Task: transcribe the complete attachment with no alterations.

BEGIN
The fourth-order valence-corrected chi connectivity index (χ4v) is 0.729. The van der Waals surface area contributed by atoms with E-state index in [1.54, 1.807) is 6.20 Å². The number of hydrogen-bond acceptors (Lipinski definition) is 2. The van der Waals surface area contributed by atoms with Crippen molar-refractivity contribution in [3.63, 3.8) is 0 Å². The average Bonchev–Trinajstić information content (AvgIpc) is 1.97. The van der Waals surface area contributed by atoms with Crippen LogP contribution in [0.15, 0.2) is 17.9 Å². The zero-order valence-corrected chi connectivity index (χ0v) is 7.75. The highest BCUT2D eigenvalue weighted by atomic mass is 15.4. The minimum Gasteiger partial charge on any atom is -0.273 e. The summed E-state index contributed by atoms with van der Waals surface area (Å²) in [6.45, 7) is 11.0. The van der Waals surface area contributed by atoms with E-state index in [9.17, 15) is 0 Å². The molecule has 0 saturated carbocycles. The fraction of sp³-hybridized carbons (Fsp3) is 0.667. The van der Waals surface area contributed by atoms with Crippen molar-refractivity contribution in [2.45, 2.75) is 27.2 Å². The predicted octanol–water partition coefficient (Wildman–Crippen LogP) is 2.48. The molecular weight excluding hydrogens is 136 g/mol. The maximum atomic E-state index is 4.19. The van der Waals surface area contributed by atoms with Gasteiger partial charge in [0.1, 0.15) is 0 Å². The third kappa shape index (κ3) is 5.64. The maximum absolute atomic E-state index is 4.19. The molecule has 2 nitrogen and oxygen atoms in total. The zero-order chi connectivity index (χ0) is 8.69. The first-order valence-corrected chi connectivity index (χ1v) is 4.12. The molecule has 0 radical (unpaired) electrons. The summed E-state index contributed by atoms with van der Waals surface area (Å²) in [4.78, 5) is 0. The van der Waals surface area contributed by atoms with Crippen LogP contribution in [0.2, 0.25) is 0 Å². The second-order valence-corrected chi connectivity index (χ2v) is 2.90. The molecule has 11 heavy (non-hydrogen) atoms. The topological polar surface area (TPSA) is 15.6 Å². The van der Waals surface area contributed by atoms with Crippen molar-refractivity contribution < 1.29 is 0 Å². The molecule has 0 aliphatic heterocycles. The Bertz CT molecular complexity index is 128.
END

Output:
The fourth-order valence-corrected chi connectivity index (χ4v) is 0.729. The van der Waals surface area contributed by atoms with E-state index in [1.54, 1.807) is 6.20 Å². The number of hydrogen-bond acceptors (Lipinski definition) is 2. The van der Waals surface area contributed by atoms with Crippen molar-refractivity contribution in [3.63, 3.8) is 0 Å². The average Bonchev–Trinajstić information content (AvgIpc) is 1.97. The van der Waals surface area contributed by atoms with Crippen LogP contribution in [0.15, 0.2) is 17.9 Å². The zero-order valence-corrected chi connectivity index (χ0v) is 7.75. The highest BCUT2D eigenvalue weighted by atomic mass is 15.4. The minimum Gasteiger partial charge on any atom is -0.273 e. The summed E-state index contributed by atoms with van der Waals surface area (Å²) in [6.45, 7) is 11.0. The van der Waals surface area contributed by atoms with E-state index in [9.17, 15) is 0 Å². The molecule has 0 saturated carbocycles. The fraction of sp³-hybridized carbons (Fsp3) is 0.667. The van der Waals surface area contributed by atoms with Crippen molar-refractivity contribution in [2.45, 2.75) is 27.2 Å². The predicted octanol–water partition coefficient (Wildman–Crippen LogP) is 2.48. The molecular weight excluding hydrogens is 136 g/mol. The maximum atomic E-state index is 4.19. The van der Waals surface area contributed by atoms with Gasteiger partial charge in [0.1, 0.15) is 0 Å². The third kappa shape index (κ3) is 5.64. The maximum absolute atomic E-state index is 4.19. The molecule has 2 nitrogen and oxygen atoms in total. The zero-order chi connectivity index (χ0) is 8.69. The first-order valence-corrected chi connectivity index (χ1v) is 4.12. The molecule has 0 radical (unpaired) electrons. The summed E-state index contributed by atoms with van der Waals surface area (Å²) in [4.78, 5) is 0. The van der Waals surface area contributed by atoms with Crippen LogP contribution in [0.2, 0.25) is 0 Å². The second-order valence-corrected chi connectivity index (χ2v) is 2.90. The molecule has 11 heavy (non-hydrogen) atoms. The topological polar surface area (TPSA) is 15.6 Å². The van der Waals surface area contributed by atoms with Crippen molar-refractivity contribution < 1.29 is 0 Å². The molecule has 0 aliphatic heterocycles. The Bertz CT molecular complexity index is 128.